Dynamics of the centrifugal governor: Lagrange method with Vex example

The good work of my friends in “Expanding Flywheel” thread inspired me to take a look at the underlying dynamics of the centrifugal governor. I derived the equations of motion… nothing new, Maxwell did this in the mid 1800’s but I wanted to review the physics for myself using the method of Lagrange rather than Newton’s F=ma. The work is written up in this blog post.
Dynamics of the centrifugal governor : Lagrange method with Vex simulation example

The results show that the first prototype was quick to saturate and did not keep the current response as low as desired. Also the speed at which the centrifugal arms saturated was very low relative to the wheel speeds needed for a NBN launcher. A bit of redesign probably will follow. I will eventually post my excel simulation for those interested in the analysis.

Here is an excerpt following the derivation of equations of motion



Vex Example

In the Vex centrifugal experimental device shown here , the arms are about 2.5 inches in length so we would expect w_axle_min = sqrt(32.3*12/2.5)= 12.4 rad/s or 118.5 rpm. There appears to be a gearing between the motor and axle of 7 : 1 so the minimum speed of the motor is 118.8/7 =17 rpm which means that the motor driving can be a Vex 393 with standard gearing (100 rpm max). However, there is a mechanical minimum of around 45 degs which means the minimum speed to move is 17 rpm/sqrt(cos(45 deg)) = 20.2 rpm. The speed to fully extend the arms (alpha = 75 deg ?) would be 17 rpm/sqrt(cos(75 deg)) = 33.4 rpm.

System Time constant with alfa = 45 deg and 75 deg.

tau = w_freeI_loadgr^2/torq_max

I am guessing that one arm has a mass of about 1 oz 0r .0283 kg

I_45 = m*(lsin(alfa))^2 = .o25(2.5in*.707*.0254 m/in)^2 = 5.038 E-05 kg m^2

I_75 = I_45*(sin(75)/sin(45))^2 = I_45*1.866

tau_45 = w_freeI_452*gr^2/torq_max (note: factor of 2 added for two arms)

Since torq_max = 1.67 nm, w_free = 100 rpm*6.28/60 = 10.5 rad/sec , gr = 7

tau_45 = 10.5 * 5.038E-05249/1.67 = .037sec

tau_75 = tau_45*I_75/I/4= .069 sec

Simulated response

The differential equations were implemented in a simulation to show the time response to a step speed input. The data was generated by my excel program. The red line in the time response shown below is the arm angle starting from 45 deg and quickly moving to 75 deg as the speed increases. This expansion occurs so quickly that most of the motor response is with the maximum moment of inertia.
In the second figure, the %current error is shown with fixed and varying moments of inertia.


As you can see after about .o2 seconds, the motion of the governor is limited at its maximum alfa = 75 deg and the variable inertia current response (blue curve) is close to the slower fixed inertia response (yellow curve) for most of the current response.

%current response with centrifugal governor1The o

In this particular experiment, the objective was to keep the current response below the response with the maximum inertia to keep the stress of the motor. In this case the objective was not met. The mass movement was too fast with speed so the governor limited shortly after the initial speed increase. Increasing the length of the arms expands the time scale but doesn’t change the early saturation. One solution would be to add spring tension to the expanding weights so that a higher speed would be required to saturate. This will be addressed later by adding a spring potential energy to the Lagrangian and deriving a new set of equations.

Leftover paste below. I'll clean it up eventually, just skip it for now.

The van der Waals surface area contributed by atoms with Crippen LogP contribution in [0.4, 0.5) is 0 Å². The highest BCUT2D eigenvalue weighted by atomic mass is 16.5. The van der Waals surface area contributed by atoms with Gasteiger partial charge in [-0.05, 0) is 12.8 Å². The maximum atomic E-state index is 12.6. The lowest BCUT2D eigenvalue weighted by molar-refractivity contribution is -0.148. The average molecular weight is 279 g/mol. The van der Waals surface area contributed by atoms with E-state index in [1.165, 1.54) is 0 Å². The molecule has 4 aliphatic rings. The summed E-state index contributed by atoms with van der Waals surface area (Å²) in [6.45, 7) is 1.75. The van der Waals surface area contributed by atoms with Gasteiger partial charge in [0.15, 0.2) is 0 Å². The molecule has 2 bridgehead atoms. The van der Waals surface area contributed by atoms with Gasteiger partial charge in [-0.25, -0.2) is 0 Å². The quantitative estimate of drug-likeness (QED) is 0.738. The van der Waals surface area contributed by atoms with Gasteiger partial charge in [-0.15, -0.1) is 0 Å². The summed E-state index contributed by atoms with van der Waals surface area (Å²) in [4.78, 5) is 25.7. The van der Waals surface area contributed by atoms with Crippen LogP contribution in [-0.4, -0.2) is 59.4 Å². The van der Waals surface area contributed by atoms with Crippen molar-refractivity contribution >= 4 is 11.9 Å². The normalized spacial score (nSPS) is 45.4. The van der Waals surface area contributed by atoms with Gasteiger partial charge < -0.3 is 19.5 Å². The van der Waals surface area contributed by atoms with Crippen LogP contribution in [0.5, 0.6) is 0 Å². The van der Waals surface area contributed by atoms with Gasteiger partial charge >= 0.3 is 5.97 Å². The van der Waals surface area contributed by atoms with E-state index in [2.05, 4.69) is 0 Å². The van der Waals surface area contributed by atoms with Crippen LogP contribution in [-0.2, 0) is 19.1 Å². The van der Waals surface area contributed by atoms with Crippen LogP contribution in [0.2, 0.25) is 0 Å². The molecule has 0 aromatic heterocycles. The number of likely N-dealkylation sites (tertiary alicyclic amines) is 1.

Step Response Centrifugal governor.jpg
%current response with centrifugal governor1.jpg
centrifugal governor analysis diagram3.jpg

Very nice write-up, I especially liked the Lagrangian approach.

However, something about that response time seems off. Correct me if I am wrong, but you are simulating the governor receiving a step input signal (0 to 127), right?

I don’t see how the two masses would rise 30 degrees over the course of 0.02 seconds. With an arm length of 2.5" that means each mass traveled an arc of 0.399m. Over a travel time of 0.03s that is an average velocity of 19.95m/s. Each mass is 0.0283kg which gives an average kinetic energy of 5.63J per mass for a total of 11.26J. That doesn’t include the energy the masses have as they rotate around the torque axis and it is an average value, so the actual kinetic energy of the masses after 0.02s will be quite higher.
Even so, this is an unrealistic amount of energy for the motor(s) to have put out after only 0.02s, right? Even if the motor(s) were running at max power (they aren’t until they reach 50rpm), it would take over 100 motors to accomplish this.

Did I do something ridiculous in my math?

Thank you…glad you enjoyed it.

I believe you do have a math error. A 30 deg arc with 2.5 in radius s=rangle = 2.5in.0254 m/in*PI/6 = .03325 m

So distance and speed are factor of 10 too high and energy is factor of 100 too high. Make this change and see how you feel about it.

In reviewing the write up, I noticed I used a mass of .o25 kg instead of .o283 kg so the moments of inertia and the corresponding tau’s are about 12 % low. The simulation is ok however.